AJAX 101

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					AJAX Without the “J”


   George Lawniczak
What is Ajax?
What is Ajax?
What is Ajax?

• Asynchronous
• JavaScript
• And
• XmlHttpRequest (XHR)
  – Some use XML, but to me that’s misleading
Why Ajax?
• XHR Support across all browsers
  – Based on DOM, CSS, XHTML
• Emergence of broadband
  – AJAX-based JavaScript can take considerable
    bandwidth to download
• The “Killer App” - Google Maps
• A Catchy Acronym
  – Coined by Jesse James Garrett of Adaptive Path
    (February 2005)
 Why Ajax?




Source: Garrett(2005)
   Why Ajax?




Source: Garrett(2005)
AJAX Alternatives
• Macromedia Flash
  – Requires a plug-in
     • So what? It comes already with almost every browser
• Java Web Start/Applets
• .NET – No Touch Deployment
  – Both need a runtime preinstalled
• Handheld device browsers generally do not
  support the full range of Ajax technologies.
Implementing AJAX
• To implement AJAX we need to answer three
  questions:
  – What triggers the AJAX request?
     • Usually a JavaScript event (onblur, onclick, etc.)
  – What is the server process that handles the AJAX
    request and issues the response?
     • Some kind of URL (use a Service Locator)
  – What processes the response from the
    server(what is the callback method)?
     • A JavaScript function that gets the response and
       manipulates the DOM, based on the text returned.
XmlHttpRequest Object (XHR)
• The Heart of AJAX
• First implemented in IE in 1997 as part of the
  new DHTML standard
• Response comes in one of two properties:
  – responseXML – Returns a DOM document (can use
    functions such as, getElementById())
  – responseText – A text string (can be HTML, or
    even JavaScript code)
XHR : Creating
XHR : Sending the Request




                        true = asynchronous
XHR : Using a callback handler
Handling the Response
• Response can be one of the following:
  – Formatted data (XML, other custom format)
     • XMLHttpRequest.responseXML
     • Decouples the server from presentation issues
     • Could perform XSLT transformation on returned XML
  – HTML
     • XMLHttpRequest.responseText
     • Server generates HTML, script “injects” HTML via
       innerHTML
     • Server is now concerned with presentation
  – JavaScript
     • XMLHttpRequest.responseText
     • Use the eval() JavaScript command
     • Again, our server code is concerned with presentation
AJAX Concerns
•   Security
•   Browser Compatibility
•   Accessibility
•   The Back Button
•   What if JavaScript is Turned Off?
AJAX and the Back Button
• Huge usability issue
• Returning to the previous state may not be
  possible when a page is updated dynamically
• Difficult to bookmark on a particular page
  state
• Really Simple History (RSH) framework
  addresses these issues
  – http://codinginparadise.org/projects/dhtml_history/README.html
AJAX Security – Server of Origin Policy
AJAX Security
• Browsers impose security restrictions
  – Cannot make requests via the XHR outside
    of the domain the web page came from
     • Can set security on IE to get around this (but
       you really don’t want to)
     • Mozilla-based browsers require digitally signing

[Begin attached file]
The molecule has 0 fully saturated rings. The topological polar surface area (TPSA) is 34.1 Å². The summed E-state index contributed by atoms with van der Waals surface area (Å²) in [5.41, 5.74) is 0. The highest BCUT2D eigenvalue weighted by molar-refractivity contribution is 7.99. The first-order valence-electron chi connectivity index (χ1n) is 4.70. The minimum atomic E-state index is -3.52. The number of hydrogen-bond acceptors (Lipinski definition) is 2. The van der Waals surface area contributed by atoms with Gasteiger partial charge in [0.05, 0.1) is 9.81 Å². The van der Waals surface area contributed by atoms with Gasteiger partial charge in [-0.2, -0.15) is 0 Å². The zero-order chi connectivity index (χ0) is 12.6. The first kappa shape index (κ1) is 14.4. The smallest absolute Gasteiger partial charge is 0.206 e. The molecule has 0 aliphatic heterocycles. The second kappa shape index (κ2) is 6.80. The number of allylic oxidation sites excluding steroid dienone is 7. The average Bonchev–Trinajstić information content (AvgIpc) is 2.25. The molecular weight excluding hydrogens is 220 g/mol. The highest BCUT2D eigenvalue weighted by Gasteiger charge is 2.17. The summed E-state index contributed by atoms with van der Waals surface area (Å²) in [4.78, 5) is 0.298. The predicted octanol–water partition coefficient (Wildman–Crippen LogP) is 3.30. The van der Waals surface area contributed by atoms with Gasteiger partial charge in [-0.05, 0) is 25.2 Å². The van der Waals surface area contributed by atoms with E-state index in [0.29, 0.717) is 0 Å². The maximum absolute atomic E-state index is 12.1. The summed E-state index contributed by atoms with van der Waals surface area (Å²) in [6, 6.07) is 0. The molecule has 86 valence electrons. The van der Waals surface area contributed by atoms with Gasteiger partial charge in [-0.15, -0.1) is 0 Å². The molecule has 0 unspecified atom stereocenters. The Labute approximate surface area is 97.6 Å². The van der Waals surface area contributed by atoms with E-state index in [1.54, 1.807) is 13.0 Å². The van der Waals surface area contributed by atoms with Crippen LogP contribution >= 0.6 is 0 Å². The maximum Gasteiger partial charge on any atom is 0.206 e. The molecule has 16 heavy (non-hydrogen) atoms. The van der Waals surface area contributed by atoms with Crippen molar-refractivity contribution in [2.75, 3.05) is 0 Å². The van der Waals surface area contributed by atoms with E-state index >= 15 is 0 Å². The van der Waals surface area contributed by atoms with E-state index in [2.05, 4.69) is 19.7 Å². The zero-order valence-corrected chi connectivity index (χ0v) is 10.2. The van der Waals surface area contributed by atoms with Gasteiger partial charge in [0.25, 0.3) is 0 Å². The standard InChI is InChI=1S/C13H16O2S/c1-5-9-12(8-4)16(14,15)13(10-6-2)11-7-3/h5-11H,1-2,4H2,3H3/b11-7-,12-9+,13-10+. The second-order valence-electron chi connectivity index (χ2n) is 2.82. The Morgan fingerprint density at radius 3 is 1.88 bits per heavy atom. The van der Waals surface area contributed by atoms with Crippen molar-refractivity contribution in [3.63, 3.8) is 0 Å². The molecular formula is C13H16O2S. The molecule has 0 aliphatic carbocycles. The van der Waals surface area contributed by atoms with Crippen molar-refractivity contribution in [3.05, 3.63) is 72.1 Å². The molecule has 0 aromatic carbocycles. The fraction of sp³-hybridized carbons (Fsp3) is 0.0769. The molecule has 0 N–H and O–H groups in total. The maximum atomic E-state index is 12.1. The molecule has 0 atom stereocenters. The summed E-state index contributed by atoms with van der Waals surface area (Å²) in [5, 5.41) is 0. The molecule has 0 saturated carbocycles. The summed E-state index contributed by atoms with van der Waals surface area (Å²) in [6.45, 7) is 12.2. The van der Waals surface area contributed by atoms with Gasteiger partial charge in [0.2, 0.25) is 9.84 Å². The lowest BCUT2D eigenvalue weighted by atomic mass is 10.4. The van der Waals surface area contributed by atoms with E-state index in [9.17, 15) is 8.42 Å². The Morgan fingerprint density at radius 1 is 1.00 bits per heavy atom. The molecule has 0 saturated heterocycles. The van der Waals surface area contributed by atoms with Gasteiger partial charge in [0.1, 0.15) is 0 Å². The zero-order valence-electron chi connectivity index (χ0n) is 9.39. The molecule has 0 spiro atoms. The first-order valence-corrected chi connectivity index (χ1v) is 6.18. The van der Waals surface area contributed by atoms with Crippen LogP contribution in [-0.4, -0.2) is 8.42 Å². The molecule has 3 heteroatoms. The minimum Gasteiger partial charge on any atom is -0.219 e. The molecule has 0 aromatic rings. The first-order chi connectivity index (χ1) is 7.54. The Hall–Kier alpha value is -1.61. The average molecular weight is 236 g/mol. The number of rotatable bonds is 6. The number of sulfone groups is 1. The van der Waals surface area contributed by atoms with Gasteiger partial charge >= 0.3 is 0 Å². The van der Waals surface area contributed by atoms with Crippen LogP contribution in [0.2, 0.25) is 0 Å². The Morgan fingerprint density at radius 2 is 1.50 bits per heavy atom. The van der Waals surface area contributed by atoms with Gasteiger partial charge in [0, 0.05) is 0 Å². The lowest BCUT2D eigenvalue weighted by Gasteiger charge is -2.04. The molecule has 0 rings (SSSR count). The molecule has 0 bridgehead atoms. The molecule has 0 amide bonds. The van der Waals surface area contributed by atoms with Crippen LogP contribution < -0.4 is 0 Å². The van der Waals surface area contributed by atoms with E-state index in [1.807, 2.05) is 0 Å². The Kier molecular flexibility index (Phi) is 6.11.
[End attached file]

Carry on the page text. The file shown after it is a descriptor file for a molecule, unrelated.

your script (Yuck!)
  – User must approve going to site.
     • Firefox requires additional code
AJAX Security
• Calling third-party web-services
  – Application Proxies – Call the web-service
    from a servlet
  – Apache Proxy – Configure Apache to
    invisibly reroute from the server to the
    target web service domain
Encapsulating our AJAX Logic
Encapsulating our AJAX Logic (cont.)
Problems with JavaScript
• Most Java developers know enough
  JavaScript to be dangerous.
  – If you don’t know what you are doing, you
    could cause memory leaks on the client
    machine.
• Most JavaScript functionality can be
  factored out and encapsulated
Ajax Without the J
It would be nice to encapsulate all of the
  JavaScript within our components, so
  we don’t have to write any JavaScript.



JavaServer Faces (JSF) provides a way to
  accomplish this.
JSF and AJAX
Why JSF makes sense
- JSF Lifecycle
- Separates the things that don’t change
  (client-side) from the things that do
  change (server-side)
- Echo2 is another Java component-
  based web framework that supports
  AJAX.
  -   http://www.nextapp.com/platform/echo2/echo/
Sun BluePrints Solutions Catalog
Sun defines best practices for integrating
  AJAX into JSF applications.

https://bpcatalog.dev.java.net/nonav/ajax/
Java Studio Creator 2
Sun has released several AJAX components that
  are available for Creator 2
      - Auto-Complete Text Field
      - Progress Bar
      - Map Viewer
      - Select Value Text Field
Obtain components via Creator’s “Update
  Center”
Demo – Creator 2 AJAX Components
• Auto Complete
• Map Viewer
• Drag-and-drop components
  – Code server-based functionality
Demo – DWR (Direct Web Remoting)
• Call methods from a POJO that reside
  on the server.
• Wraps objects in a JavaScript wrapper
Links
• Original AJAX Blog by Jesse James Garrett
   –   http://adaptivepath.com/publications/essays/archives/000385.php

• “Fixing AJAX: XMLHttpRequest Considered Harmful”
   –   http://www.xml.com/pub/a/2005/11/09/fixing-ajax-xmlhttprequest-considered-harmful.html

• DWR (Direct Web Remoting) Home Page
   –   http://getahead.ltd.uk/dwr/

• Java AJAX BluePrints Solutions Catalog
   –   https://bpcatalog.dev.java.net/nonav/ajax/index.html

• “AJAX Without the J” Blog
   –   http://www.jsfcentral.com/listings/A10500?link

• Really Simple History (RSH) Framework
   –   http://codinginparadise.org/projects/dhtml_history/README.html

• ECHO 2 Web Framework
   -   http://www.nextapp.com/platform/echo2/echo/
Questions
• My E-mail is:
  glawniczak@gel3.com

				
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